Not that he was anything of a soft touch. Centre-half Danny Collins said early on he suspected he “has a good row in him when he needs one”, and you got the impression that the iron of his handshake could be matched by that of his character.
After a defeat at Huddersfield Town on December 15, when his side didn’t turn up, Redfearn famously warned them they might end up working at a DIY superstore if they continued to perform like that.
They won their next two matches.
He was so angry that Tuesday night in West Yorkshire because he cared. For the club. About his squad. About where the Millers were headed under his leadership. It made headlines, but he wasn’t a self-publicist.
It was never about him. It was always about the players.
He talked about educating them, about making them better as people as well as performers, about taking fear away from them, about giving them an environment in which they could flourish.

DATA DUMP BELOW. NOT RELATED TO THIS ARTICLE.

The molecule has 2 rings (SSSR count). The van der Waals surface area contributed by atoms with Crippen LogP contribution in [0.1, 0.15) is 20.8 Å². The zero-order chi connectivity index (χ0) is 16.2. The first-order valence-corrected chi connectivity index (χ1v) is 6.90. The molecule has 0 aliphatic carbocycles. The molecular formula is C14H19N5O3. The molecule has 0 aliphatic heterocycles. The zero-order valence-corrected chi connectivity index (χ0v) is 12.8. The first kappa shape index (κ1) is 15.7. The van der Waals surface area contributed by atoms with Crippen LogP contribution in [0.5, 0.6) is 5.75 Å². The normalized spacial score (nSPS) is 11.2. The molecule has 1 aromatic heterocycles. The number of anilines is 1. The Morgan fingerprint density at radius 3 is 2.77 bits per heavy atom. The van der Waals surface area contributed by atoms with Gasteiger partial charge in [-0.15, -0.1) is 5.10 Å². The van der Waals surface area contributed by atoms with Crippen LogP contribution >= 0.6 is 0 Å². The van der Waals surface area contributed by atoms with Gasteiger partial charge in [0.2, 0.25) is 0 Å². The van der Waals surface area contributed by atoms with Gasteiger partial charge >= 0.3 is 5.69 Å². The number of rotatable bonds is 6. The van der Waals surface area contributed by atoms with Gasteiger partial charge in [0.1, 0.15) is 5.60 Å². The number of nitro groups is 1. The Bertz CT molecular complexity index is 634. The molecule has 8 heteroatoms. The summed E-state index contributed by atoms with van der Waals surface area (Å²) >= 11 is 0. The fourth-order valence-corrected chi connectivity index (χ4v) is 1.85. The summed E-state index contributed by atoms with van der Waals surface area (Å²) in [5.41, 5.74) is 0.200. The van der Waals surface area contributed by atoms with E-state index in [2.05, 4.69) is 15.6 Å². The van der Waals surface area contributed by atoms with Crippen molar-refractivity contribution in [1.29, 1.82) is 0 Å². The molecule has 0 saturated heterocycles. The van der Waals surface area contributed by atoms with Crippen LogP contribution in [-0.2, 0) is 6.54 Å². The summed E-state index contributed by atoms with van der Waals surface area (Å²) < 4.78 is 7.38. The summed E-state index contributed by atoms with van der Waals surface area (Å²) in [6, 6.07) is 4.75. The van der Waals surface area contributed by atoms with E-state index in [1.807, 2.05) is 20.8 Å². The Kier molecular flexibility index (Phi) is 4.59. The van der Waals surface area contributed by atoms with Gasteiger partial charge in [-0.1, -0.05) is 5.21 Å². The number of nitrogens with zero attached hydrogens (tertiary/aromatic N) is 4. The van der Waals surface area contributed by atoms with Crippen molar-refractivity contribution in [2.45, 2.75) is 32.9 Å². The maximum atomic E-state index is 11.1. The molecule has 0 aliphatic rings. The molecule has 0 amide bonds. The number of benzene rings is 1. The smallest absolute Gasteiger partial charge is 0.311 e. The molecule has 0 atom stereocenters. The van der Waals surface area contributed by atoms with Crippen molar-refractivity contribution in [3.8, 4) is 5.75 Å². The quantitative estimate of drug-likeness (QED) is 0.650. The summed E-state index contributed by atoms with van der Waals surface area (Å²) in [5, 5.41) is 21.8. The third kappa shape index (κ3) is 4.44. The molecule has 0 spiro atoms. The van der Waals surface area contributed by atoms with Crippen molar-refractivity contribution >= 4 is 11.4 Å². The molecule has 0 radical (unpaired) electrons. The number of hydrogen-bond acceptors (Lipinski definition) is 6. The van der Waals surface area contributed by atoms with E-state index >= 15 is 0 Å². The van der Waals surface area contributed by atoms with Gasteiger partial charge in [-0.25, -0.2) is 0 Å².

“When I leave this club I want it to be in a better place then when I took over,” said Redfearn. Little did he know his exit would be less than a fortnight away.
His remit, short term, had been to keep Rotherham in the second tier this season as the club sought to introduce a more measured transfer policy while, long term, creating a structure which would see young talent given a pathway to the first team.
He was well on with the latter, citing last month’s arrival of former Leeds youngster Chris Dawson as a flagship signing for the under-21 development squad he was creating. Now, we’ll never know now about the former.
What is certain is that life in the Championship doesn’t get any easier.
Just as a daunting run of fixtures greeted their now former manager, the Millers’ next eight opponents include Birmingham City, Burnley, Sheffield Wednesday, Middlesbrough, Derby County and Ipswich Town.
With his excellent reputation in the game, Redfearn won’t be out of work for long. I have no inside information on this, but maybe managerless Barnsley, where he was a legend as a player, could be a potential destination.
Put it this way, the next time I buy a new drill, he won’t be serving me at B&Q.